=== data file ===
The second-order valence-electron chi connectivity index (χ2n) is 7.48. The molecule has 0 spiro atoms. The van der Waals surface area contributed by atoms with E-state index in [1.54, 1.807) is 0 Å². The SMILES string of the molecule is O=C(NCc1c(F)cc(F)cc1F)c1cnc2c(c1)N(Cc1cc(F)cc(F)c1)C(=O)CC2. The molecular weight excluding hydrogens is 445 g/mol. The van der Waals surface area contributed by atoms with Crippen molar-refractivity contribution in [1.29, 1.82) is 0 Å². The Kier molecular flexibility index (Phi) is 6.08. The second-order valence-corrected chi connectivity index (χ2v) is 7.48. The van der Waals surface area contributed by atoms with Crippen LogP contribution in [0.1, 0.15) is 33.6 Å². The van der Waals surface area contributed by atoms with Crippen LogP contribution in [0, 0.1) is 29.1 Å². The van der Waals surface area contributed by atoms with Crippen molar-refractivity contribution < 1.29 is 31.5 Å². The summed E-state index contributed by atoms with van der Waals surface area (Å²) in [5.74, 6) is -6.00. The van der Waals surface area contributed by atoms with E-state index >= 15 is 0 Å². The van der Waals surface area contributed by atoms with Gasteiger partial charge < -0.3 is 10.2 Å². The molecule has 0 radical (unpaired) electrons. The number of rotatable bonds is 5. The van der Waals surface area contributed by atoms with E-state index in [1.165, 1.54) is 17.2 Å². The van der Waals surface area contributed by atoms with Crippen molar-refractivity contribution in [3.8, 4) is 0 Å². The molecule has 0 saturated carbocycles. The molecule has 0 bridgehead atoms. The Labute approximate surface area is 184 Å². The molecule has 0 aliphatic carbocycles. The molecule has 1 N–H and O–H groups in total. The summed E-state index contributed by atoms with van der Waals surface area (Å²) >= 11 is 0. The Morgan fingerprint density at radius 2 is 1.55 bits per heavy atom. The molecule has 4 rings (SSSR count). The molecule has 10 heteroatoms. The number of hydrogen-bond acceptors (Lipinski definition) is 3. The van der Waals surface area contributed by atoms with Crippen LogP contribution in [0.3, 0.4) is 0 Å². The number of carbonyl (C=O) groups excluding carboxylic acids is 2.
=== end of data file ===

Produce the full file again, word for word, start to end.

The second-order valence-electron chi connectivity index (χ2n) is 7.48. The molecule has 0 spiro atoms. The van der Waals surface area contributed by atoms with E-state index in [1.54, 1.807) is 0 Å². The SMILES string of the molecule is O=C(NCc1c(F)cc(F)cc1F)c1cnc2c(c1)N(Cc1cc(F)cc(F)c1)C(=O)CC2. The molecular weight excluding hydrogens is 445 g/mol. The van der Waals surface area contributed by atoms with Crippen molar-refractivity contribution in [1.29, 1.82) is 0 Å². The Kier molecular flexibility index (Phi) is 6.08. The second-order valence-corrected chi connectivity index (χ2v) is 7.48. The van der Waals surface area contributed by atoms with Crippen LogP contribution in [0.1, 0.15) is 33.6 Å². The van der Waals surface area contributed by atoms with Crippen LogP contribution in [0, 0.1) is 29.1 Å². The van der Waals surface area contributed by atoms with Crippen molar-refractivity contribution < 1.29 is 31.5 Å². The summed E-state index contributed by atoms with van der Waals surface area (Å²) in [5.74, 6) is -6.00. The van der Waals surface area contributed by atoms with E-state index >= 15 is 0 Å². The van der Waals surface area contributed by atoms with Gasteiger partial charge < -0.3 is 10.2 Å². The molecule has 0 radical (unpaired) electrons. The number of rotatable bonds is 5. The van der Waals surface area contributed by atoms with E-state index in [1.165, 1.54) is 17.2 Å². The van der Waals surface area contributed by atoms with Crippen molar-refractivity contribution in [3.8, 4) is 0 Å². The molecule has 0 saturated carbocycles. The molecule has 0 bridgehead atoms. The Labute approximate surface area is 184 Å². The molecule has 0 aliphatic carbocycles. The molecule has 1 N–H and O–H groups in total. The summed E-state index contributed by atoms with van der Waals surface area (Å²) >= 11 is 0. The Morgan fingerprint density at radius 2 is 1.55 bits per heavy atom. The molecule has 4 rings (SSSR count). The molecule has 10 heteroatoms. The number of hydrogen-bond acceptors (Lipinski definition) is 3. The van der Waals surface area contributed by atoms with Crippen LogP contribution in [0.3, 0.4) is 0 Å². The number of carbonyl (C=O) groups excluding carboxylic acids is 2.